Archives for March 2013

P. Allen Smith and Garden2Blog


I can’t wait! Spring is on its way and I’ve been invited to Garden2Blog 2013, hosted by award-winning garden designer and TV host P. Allen Smith.

I’m one of a couple of dozen lucky bloggers who’ll travel to Little Rock, Arkansas and visit the Moss Mountain Farm Garden. We’ll meet each other (really cool, since we’re coming from around the country and will have lots to share) and meet reps from the trade and garden industry.

G2B 2013 takes place on May 7 and 8. Start thinking about what you’d want me to find out about while I’m there, so I can tap into all the great gardening know-how!


Reach for the Sky: Grow a Vertical Garden

Out of room—always my problem.

In my closets, in my kitchen cabinets, and now in my garden. We have a small house, but I’m running out of space in the yard, too, which means I’ve got to get creative if I want to add more sun-loving flowers and veggies this year.  So I’m going to think UP, and grow up with a vertical garden trellis like the one we featured here, on the Home Depot Garden Club site.

This is super easy. You just use a section of garden trellis and some S-hooks. Lean the trellis in a corner or other spot that will keep it from falling over, and pot up your plants in lightweight plastic pots. Slip the hooks under the rims, and hang as desired. You could do petunias, lantanas, or any kind of colorful flowers, or plant herbs to keep near your grill or the kitchen door. I’m thinking of trying strawberries.

Is your garden “upward bound” this year?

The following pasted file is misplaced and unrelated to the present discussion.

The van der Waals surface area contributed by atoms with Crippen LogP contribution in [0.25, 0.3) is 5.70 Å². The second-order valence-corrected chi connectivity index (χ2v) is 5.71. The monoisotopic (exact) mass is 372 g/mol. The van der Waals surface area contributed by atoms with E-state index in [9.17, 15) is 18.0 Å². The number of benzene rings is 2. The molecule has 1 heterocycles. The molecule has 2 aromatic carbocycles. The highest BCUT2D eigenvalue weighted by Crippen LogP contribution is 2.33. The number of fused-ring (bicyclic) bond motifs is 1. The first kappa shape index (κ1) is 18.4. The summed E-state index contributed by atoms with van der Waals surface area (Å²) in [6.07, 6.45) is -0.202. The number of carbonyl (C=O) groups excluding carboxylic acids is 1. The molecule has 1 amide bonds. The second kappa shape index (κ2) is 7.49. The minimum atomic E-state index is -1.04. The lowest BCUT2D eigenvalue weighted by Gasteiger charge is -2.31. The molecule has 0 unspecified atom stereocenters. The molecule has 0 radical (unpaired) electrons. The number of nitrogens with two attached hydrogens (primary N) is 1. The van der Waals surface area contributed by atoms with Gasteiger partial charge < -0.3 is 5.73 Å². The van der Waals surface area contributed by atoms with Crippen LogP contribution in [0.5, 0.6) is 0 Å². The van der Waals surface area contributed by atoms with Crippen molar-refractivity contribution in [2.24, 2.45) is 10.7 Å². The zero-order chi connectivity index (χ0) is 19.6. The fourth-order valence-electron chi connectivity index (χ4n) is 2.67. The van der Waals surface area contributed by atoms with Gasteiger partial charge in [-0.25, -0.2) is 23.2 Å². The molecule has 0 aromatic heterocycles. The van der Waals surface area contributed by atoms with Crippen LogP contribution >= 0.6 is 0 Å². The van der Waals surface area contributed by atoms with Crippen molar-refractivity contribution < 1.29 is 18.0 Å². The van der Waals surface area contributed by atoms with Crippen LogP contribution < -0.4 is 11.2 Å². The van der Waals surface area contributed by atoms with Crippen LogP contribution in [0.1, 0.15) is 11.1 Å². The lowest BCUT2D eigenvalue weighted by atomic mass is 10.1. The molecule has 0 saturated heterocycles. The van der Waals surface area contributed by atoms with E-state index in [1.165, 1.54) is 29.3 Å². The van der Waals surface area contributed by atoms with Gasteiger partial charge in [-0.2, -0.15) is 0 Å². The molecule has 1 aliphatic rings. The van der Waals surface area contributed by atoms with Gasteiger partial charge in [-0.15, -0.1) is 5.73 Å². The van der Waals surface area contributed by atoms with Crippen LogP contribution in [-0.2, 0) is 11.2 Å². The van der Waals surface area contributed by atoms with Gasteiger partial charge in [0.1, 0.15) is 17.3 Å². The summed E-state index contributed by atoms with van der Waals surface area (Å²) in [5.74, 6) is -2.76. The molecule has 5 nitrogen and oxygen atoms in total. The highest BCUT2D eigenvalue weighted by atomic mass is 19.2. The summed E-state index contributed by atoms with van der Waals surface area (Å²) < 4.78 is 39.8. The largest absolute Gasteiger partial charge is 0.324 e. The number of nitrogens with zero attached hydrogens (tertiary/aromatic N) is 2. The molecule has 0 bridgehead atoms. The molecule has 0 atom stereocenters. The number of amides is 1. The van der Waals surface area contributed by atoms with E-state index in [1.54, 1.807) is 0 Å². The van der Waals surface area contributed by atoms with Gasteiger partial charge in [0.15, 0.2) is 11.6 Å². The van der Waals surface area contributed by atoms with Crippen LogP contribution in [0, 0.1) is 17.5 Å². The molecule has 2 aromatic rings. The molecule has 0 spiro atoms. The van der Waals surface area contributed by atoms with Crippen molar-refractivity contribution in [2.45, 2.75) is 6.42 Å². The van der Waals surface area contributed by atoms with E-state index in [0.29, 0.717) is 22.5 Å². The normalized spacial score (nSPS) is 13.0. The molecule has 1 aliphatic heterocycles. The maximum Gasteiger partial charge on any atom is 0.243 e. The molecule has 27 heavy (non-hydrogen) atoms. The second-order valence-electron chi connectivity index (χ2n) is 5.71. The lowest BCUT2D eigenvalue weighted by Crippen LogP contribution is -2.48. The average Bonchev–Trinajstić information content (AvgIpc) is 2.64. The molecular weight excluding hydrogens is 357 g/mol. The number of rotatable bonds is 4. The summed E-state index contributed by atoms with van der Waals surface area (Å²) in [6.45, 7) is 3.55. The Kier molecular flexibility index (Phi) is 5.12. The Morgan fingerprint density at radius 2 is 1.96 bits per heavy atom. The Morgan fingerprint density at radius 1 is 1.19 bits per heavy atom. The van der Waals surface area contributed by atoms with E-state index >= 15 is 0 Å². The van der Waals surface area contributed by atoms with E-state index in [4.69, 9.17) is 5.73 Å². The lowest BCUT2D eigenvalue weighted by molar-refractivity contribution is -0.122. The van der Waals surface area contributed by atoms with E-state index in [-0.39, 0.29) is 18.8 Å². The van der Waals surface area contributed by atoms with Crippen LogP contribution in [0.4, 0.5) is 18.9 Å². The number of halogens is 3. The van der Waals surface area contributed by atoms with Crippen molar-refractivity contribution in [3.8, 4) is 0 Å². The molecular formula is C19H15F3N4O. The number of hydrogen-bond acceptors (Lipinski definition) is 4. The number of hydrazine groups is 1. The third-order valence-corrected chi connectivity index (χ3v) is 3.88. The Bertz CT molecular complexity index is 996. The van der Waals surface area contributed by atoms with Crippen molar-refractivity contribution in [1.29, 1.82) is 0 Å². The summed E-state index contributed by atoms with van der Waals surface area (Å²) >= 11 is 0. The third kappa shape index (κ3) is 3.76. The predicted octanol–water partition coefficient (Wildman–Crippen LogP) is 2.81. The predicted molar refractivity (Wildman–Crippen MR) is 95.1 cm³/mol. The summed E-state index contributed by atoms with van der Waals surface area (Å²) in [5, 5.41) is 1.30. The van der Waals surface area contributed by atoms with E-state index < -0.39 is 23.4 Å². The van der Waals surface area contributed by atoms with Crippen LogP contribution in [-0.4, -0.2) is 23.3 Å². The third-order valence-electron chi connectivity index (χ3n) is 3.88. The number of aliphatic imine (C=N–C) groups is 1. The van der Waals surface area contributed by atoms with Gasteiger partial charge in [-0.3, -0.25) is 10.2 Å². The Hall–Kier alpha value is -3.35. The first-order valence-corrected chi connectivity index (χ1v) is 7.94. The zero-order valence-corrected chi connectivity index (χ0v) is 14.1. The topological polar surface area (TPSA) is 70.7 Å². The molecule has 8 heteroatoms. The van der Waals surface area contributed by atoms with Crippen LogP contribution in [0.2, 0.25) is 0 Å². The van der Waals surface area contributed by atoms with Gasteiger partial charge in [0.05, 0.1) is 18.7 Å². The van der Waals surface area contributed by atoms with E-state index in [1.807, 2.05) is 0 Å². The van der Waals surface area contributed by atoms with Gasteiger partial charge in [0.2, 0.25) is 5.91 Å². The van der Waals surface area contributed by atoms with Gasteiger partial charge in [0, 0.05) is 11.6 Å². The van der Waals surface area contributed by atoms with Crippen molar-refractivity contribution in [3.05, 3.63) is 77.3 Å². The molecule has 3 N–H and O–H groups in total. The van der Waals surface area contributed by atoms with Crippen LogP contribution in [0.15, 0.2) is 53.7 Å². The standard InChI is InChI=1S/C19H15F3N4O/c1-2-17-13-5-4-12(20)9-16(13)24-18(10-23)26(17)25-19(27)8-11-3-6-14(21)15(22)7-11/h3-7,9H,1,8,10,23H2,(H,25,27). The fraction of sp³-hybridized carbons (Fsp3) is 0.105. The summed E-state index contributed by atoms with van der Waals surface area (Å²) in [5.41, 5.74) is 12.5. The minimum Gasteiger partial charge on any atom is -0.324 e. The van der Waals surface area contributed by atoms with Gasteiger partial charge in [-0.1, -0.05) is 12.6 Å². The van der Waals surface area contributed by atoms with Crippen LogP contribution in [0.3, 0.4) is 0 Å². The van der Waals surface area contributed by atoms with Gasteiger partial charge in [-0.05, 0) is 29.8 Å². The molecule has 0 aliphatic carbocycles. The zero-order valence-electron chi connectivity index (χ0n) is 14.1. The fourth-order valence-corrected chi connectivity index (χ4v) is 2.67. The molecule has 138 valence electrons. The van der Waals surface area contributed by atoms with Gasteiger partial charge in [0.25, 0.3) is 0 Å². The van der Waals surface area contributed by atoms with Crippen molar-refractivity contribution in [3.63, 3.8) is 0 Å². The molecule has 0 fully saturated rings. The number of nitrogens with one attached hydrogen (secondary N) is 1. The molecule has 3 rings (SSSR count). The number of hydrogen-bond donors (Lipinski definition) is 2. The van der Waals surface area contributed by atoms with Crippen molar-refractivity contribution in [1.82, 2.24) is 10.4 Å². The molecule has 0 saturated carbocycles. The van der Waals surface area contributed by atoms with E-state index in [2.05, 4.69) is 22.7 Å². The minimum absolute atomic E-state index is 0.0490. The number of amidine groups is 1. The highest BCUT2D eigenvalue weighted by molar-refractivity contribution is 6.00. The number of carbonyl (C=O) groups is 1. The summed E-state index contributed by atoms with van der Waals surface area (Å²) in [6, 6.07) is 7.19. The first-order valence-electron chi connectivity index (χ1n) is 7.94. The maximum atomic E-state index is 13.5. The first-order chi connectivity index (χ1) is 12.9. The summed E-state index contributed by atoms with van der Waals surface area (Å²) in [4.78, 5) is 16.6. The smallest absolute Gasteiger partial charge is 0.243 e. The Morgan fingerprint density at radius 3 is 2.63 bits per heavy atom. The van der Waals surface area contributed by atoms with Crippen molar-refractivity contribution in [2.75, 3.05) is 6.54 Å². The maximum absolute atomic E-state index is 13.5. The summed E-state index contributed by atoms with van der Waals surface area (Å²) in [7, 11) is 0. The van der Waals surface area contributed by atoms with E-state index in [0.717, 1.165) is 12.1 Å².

Grow A Centerpiece

Easter comes early this year, and it has almost slipped up on me. I want to grow my own centerpiece, using an idea I saw once at Barnesly Gardens Resort in Adairsville, GA.  Talk about easy: this setting uses inexpensive burlap (some is left natural, and another length is dyed green) to hold an oval-shaped container sown with grass seeds.

Once the grass sprouted and grew a few inches tall, the table designer inserted handmade seed packets and a few small figures. You could make this more colorful by adding tiny Easter chicks, eggs, and bunnies, or by putting some pansy or daffodil blossoms into the scene.  On the left, you can see a short section of a log that’s been drilled to hold votive candles. I’d add some small garden hoes or trowels around the base of the arrangement for extra charm. If your grass gets too tall before the holiday, just mow it with scissors or garden shears.

You don’t have to spend a lot for a pretty Easter centerpiece–just start soon, so your miniature “lawn” will be ready to go!